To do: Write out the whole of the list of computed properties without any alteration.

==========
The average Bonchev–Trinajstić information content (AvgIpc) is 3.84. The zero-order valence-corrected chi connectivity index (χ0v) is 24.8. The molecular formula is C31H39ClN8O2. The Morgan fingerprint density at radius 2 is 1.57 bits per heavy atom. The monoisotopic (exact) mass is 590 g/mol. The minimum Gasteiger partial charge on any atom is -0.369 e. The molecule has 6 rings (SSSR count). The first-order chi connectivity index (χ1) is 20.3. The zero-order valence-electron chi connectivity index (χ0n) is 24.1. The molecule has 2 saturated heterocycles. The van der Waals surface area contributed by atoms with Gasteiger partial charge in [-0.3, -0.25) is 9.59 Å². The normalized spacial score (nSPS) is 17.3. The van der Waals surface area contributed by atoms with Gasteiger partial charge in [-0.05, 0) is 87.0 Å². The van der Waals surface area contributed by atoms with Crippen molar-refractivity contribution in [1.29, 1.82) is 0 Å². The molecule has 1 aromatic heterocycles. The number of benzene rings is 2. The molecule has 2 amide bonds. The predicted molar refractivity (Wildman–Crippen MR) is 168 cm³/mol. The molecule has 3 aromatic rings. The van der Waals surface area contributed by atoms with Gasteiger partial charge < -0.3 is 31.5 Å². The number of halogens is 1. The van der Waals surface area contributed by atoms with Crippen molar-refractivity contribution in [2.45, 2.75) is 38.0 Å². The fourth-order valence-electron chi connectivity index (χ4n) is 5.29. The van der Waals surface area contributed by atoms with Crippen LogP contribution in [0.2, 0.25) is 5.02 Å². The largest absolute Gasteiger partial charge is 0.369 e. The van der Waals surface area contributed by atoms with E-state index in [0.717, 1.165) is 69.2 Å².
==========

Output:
The average Bonchev–Trinajstić information content (AvgIpc) is 3.84. The zero-order valence-corrected chi connectivity index (χ0v) is 24.8. The molecular formula is C31H39ClN8O2. The Morgan fingerprint density at radius 2 is 1.57 bits per heavy atom. The monoisotopic (exact) mass is 590 g/mol. The minimum Gasteiger partial charge on any atom is -0.369 e. The molecule has 6 rings (SSSR count). The first-order chi connectivity index (χ1) is 20.3. The zero-order valence-electron chi connectivity index (χ0n) is 24.1. The molecule has 2 saturated heterocycles. The van der Waals surface area contributed by atoms with Gasteiger partial charge in [-0.3, -0.25) is 9.59 Å². The normalized spacial score (nSPS) is 17.3. The van der Waals surface area contributed by atoms with Gasteiger partial charge in [-0.05, 0) is 87.0 Å². The van der Waals surface area contributed by atoms with Crippen molar-refractivity contribution in [1.29, 1.82) is 0 Å². The molecule has 1 aromatic heterocycles. The number of benzene rings is 2. The molecule has 2 amide bonds. The predicted molar refractivity (Wildman–Crippen MR) is 168 cm³/mol. The molecule has 3 aromatic rings. The van der Waals surface area contributed by atoms with Gasteiger partial charge < -0.3 is 31.5 Å². The number of halogens is 1. The van der Waals surface area contributed by atoms with Crippen molar-refractivity contribution in [2.45, 2.75) is 38.0 Å². The fourth-order valence-electron chi connectivity index (χ4n) is 5.29. The van der Waals surface area contributed by atoms with Crippen LogP contribution in [0.2, 0.25) is 5.02 Å². The largest absolute Gasteiger partial charge is 0.369 e. The van der Waals surface area contributed by atoms with E-state index in [0.717, 1.165) is 69.2 Å².